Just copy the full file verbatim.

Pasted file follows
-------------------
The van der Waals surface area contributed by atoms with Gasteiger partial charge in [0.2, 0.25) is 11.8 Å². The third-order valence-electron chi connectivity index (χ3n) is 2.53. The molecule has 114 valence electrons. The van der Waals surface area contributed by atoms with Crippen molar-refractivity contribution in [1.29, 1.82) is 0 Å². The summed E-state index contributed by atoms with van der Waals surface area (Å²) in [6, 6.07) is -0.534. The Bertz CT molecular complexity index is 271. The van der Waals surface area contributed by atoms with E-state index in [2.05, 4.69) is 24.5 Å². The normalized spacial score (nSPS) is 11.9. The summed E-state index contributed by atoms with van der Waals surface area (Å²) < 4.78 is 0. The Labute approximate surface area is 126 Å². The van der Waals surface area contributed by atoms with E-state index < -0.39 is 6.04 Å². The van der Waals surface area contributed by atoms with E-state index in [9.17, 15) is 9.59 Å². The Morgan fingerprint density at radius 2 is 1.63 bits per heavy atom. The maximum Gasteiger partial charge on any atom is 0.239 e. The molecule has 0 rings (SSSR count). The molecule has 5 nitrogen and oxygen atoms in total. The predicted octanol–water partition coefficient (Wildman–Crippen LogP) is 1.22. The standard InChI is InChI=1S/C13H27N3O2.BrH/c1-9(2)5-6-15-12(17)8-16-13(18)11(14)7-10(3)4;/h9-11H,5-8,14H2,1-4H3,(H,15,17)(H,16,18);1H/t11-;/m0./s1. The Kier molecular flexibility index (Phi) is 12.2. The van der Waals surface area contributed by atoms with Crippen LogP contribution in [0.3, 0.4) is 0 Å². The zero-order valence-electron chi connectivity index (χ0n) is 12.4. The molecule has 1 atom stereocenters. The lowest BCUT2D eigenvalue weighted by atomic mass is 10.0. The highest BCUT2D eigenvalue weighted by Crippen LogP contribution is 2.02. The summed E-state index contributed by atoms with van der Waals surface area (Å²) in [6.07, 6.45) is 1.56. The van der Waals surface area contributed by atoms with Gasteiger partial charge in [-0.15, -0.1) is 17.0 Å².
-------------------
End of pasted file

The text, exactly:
The van der Waals surface area contributed by atoms with Gasteiger partial charge in [0.2, 0.25) is 11.8 Å². The third-order valence-electron chi connectivity index (χ3n) is 2.53. The molecule has 114 valence electrons. The van der Waals surface area contributed by atoms with Crippen molar-refractivity contribution in [1.29, 1.82) is 0 Å². The summed E-state index contributed by atoms with van der Waals surface area (Å²) in [6, 6.07) is -0.534. The Bertz CT molecular complexity index is 271. The van der Waals surface area contributed by atoms with E-state index in [2.05, 4.69) is 24.5 Å². The normalized spacial score (nSPS) is 11.9. The summed E-state index contributed by atoms with van der Waals surface area (Å²) < 4.78 is 0. The Labute approximate surface area is 126 Å². The van der Waals surface area contributed by atoms with E-state index < -0.39 is 6.04 Å². The van der Waals surface area contributed by atoms with E-state index in [9.17, 15) is 9.59 Å². The Morgan fingerprint density at radius 2 is 1.63 bits per heavy atom. The maximum Gasteiger partial charge on any atom is 0.239 e. The molecule has 0 rings (SSSR count). The molecule has 5 nitrogen and oxygen atoms in total. The predicted octanol–water partition coefficient (Wildman–Crippen LogP) is 1.22. The standard InChI is InChI=1S/C13H27N3O2.BrH/c1-9(2)5-6-15-12(17)8-16-13(18)11(14)7-10(3)4;/h9-11H,5-8,14H2,1-4H3,(H,15,17)(H,16,18);1H/t11-;/m0./s1. The Kier molecular flexibility index (Phi) is 12.2. The van der Waals surface area contributed by atoms with Crippen LogP contribution in [0.3, 0.4) is 0 Å². The zero-order valence-electron chi connectivity index (χ0n) is 12.4. The molecule has 1 atom stereocenters. The lowest BCUT2D eigenvalue weighted by atomic mass is 10.0. The highest BCUT2D eigenvalue weighted by Crippen LogP contribution is 2.02. The summed E-state index contributed by atoms with van der Waals surface area (Å²) in [6.07, 6.45) is 1.56. The van der Waals surface area contributed by atoms with Gasteiger partial charge in [-0.15, -0.1) is 17.0 Å².